AMD’s Phenom II X6 still hasn’t been officially launched yet, but it’s turning out to be one of the worst kept secrets since the iPad. The latest missile to hit the AMD gossip train is a collection of photos of the retail boxed versions of the chips, which have apparently been snapped in China.
Photographs of three Phenom II X6 boxes have just appeared on Expreview, revealing a slightly different approach to branding. Eschewing the serious black and grey packaging of AMD’s other Phenom II chips, the new X6 chips come in a livelier purple and blue colour scheme.
Perhaps more importantly, however, is the specs label, which confirms a lot of the rumours about the chip. Only the Phenom II X6 1055T box has been detailed, but this shows that the chip will indeed be clocked at 2.8GHz, just as Gigabyte’s CPU Support list predicted.
As well as this, the label also reveals that the chip will come with AMD’s Turbo Core technology. As with Intel’s Turbo Boost, this enables individual cores to be overclocked when less than half of the other cores are active. A leaked roadmap from last month, showed that Turbo Core could effectively enable the 1055T to be clocked at 3.3GHz.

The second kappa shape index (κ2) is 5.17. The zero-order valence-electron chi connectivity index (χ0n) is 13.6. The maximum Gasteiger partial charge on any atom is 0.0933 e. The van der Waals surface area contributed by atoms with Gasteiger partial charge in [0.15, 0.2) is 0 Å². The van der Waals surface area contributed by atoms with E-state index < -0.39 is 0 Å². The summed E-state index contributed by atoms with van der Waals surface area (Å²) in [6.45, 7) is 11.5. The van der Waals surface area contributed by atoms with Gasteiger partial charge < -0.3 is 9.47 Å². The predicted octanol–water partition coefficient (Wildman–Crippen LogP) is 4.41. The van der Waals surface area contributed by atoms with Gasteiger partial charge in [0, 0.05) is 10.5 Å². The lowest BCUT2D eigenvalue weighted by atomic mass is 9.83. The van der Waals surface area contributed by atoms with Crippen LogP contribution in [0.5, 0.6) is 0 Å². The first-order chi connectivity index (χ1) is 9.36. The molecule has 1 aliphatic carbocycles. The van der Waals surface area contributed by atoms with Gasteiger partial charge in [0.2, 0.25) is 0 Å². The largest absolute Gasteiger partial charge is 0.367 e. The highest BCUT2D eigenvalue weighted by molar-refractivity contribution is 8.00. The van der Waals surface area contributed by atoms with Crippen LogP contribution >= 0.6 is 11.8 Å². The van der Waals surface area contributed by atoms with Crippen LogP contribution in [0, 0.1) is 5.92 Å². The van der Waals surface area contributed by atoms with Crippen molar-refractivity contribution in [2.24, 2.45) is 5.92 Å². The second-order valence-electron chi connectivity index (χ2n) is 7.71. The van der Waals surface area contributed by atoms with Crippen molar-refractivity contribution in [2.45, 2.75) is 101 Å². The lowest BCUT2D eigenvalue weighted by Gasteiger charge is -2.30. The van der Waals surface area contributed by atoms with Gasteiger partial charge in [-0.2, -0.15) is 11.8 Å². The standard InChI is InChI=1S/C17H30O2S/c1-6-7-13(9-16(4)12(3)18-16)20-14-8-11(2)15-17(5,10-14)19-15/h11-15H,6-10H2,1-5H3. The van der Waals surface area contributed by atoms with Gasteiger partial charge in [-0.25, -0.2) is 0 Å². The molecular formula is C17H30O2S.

In addition, the label confirms that the total amount of cache is 9MB, presumably with each core getting 512KB of Level 2 cache, along with a shared 6MB pool of Level 3 cache.
What’s really interesting, however, is the price. Expreview says that it picked up the chips for RMB1,999 a piece, which works out at just £190.33, before you’ve accounted for the usual UK rip-off mark-up. Even so, this is significantly cheaper than Intel’s current six-core desktop offering. The Core i7 980X Extreme currently goes for a whopping £866.17 inc VAT. Okay, so the Gulftown chip is likely to be quicker, but it’s unlikely to be over four times the speed.
What’s more, the 1055T isn’t even the cheapest six-core chip planned. Previous rumours have suggested that a cheaper 1035T clocked at 2.6GHz will also be available. Plus, we’ve also got the quicker 1075T and 1090T to look forward to as well.
Although AMD’s ageing CPU architecture is looking pretty rusty compared to Intel’s new Core i7 and i5 chips, it will be interesting to see whether the extra two cores make-up for any of the performance shortfall, especially when the X6 chips are priced similarly to Intel’s quad-core chips. In heavily multi-threaded apps, it may be that AMD’s Phenom II X6 chips pull away. Now we’ve just got to wait for the first benchmarks.